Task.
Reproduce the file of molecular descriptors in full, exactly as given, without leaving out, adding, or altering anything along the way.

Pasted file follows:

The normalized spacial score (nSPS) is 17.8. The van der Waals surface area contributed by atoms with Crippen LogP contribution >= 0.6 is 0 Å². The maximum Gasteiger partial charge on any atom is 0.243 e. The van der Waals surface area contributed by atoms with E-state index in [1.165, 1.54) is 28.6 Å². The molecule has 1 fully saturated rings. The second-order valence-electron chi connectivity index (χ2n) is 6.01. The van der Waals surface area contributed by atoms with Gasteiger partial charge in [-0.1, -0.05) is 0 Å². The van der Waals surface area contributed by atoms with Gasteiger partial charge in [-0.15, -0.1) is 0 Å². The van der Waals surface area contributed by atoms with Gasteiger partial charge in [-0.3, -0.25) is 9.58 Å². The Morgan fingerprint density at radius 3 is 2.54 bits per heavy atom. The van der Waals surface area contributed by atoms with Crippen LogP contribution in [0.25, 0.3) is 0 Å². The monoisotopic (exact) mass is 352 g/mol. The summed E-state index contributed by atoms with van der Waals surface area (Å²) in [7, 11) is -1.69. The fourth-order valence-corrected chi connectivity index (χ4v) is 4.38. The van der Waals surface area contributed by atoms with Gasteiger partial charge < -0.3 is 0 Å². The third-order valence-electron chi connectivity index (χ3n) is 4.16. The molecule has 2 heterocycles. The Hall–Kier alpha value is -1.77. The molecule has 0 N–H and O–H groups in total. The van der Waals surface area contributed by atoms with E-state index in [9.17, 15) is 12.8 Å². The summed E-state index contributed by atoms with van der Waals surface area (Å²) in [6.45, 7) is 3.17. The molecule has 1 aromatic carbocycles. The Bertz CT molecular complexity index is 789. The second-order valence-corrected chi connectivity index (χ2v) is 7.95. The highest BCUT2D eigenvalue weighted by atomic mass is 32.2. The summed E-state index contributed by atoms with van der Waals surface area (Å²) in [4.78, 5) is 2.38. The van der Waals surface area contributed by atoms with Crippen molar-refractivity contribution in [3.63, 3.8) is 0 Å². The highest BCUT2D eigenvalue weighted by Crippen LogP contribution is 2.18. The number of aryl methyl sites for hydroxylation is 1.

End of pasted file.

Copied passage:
The normalized spacial score (nSPS) is 17.8. The van der Waals surface area contributed by atoms with Crippen LogP contribution >= 0.6 is 0 Å². The maximum Gasteiger partial charge on any atom is 0.243 e. The van der Waals surface area contributed by atoms with E-state index in [1.165, 1.54) is 28.6 Å². The molecule has 1 fully saturated rings. The second-order valence-electron chi connectivity index (χ2n) is 6.01. The van der Waals surface area contributed by atoms with Gasteiger partial charge in [-0.1, -0.05) is 0 Å². The van der Waals surface area contributed by atoms with Gasteiger partial charge in [-0.15, -0.1) is 0 Å². The van der Waals surface area contributed by atoms with Gasteiger partial charge in [-0.3, -0.25) is 9.58 Å². The Morgan fingerprint density at radius 3 is 2.54 bits per heavy atom. The van der Waals surface area contributed by atoms with Crippen LogP contribution in [0.25, 0.3) is 0 Å². The monoisotopic (exact) mass is 352 g/mol. The summed E-state index contributed by atoms with van der Waals surface area (Å²) in [7, 11) is -1.69. The fourth-order valence-corrected chi connectivity index (χ4v) is 4.38. The van der Waals surface area contributed by atoms with Gasteiger partial charge < -0.3 is 0 Å². The third-order valence-electron chi connectivity index (χ3n) is 4.16. The molecule has 2 heterocycles. The Hall–Kier alpha value is -1.77. The molecule has 0 N–H and O–H groups in total. The van der Waals surface area contributed by atoms with E-state index in [9.17, 15) is 12.8 Å². The summed E-state index contributed by atoms with van der Waals surface area (Å²) in [6.45, 7) is 3.17. The molecule has 1 aromatic carbocycles. The Bertz CT molecular complexity index is 789. The second-order valence-corrected chi connectivity index (χ2v) is 7.95. The highest BCUT2D eigenvalue weighted by atomic mass is 32.2. The summed E-state index contributed by atoms with van der Waals surface area (Å²) in [4.78, 5) is 2.38. The van der Waals surface area contributed by atoms with Crippen molar-refractivity contribution in [3.63, 3.8) is 0 Å². The highest BCUT2D eigenvalue weighted by Crippen LogP contribution is 2.18. The number of aryl methyl sites for hydroxylation is 1.